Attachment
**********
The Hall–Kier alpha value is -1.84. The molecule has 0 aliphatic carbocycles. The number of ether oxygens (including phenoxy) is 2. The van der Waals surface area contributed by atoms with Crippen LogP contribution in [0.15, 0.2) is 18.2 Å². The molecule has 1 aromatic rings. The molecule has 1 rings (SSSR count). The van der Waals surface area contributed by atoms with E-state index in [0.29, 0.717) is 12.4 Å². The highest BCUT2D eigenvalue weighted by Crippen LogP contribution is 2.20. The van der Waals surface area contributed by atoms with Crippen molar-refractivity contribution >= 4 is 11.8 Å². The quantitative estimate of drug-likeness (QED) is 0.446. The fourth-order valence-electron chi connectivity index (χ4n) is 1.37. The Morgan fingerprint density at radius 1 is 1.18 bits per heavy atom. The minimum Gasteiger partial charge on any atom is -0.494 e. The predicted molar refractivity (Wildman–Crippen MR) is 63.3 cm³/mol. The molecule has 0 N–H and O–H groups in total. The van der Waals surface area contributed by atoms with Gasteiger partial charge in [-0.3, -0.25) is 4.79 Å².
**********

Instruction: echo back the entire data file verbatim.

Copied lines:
The Hall–Kier alpha value is -1.84. The molecule has 0 aliphatic carbocycles. The number of ether oxygens (including phenoxy) is 2. The van der Waals surface area contributed by atoms with Crippen LogP contribution in [0.15, 0.2) is 18.2 Å². The molecule has 1 aromatic rings. The molecule has 1 rings (SSSR count). The van der Waals surface area contributed by atoms with E-state index in [0.29, 0.717) is 12.4 Å². The highest BCUT2D eigenvalue weighted by Crippen LogP contribution is 2.20. The van der Waals surface area contributed by atoms with Crippen molar-refractivity contribution >= 4 is 11.8 Å². The quantitative estimate of drug-likeness (QED) is 0.446. The fourth-order valence-electron chi connectivity index (χ4n) is 1.37. The Morgan fingerprint density at radius 1 is 1.18 bits per heavy atom. The minimum Gasteiger partial charge on any atom is -0.494 e. The predicted molar refractivity (Wildman–Crippen MR) is 63.3 cm³/mol. The molecule has 0 N–H and O–H groups in total. The van der Waals surface area contributed by atoms with Gasteiger partial charge in [-0.3, -0.25) is 4.79 Å².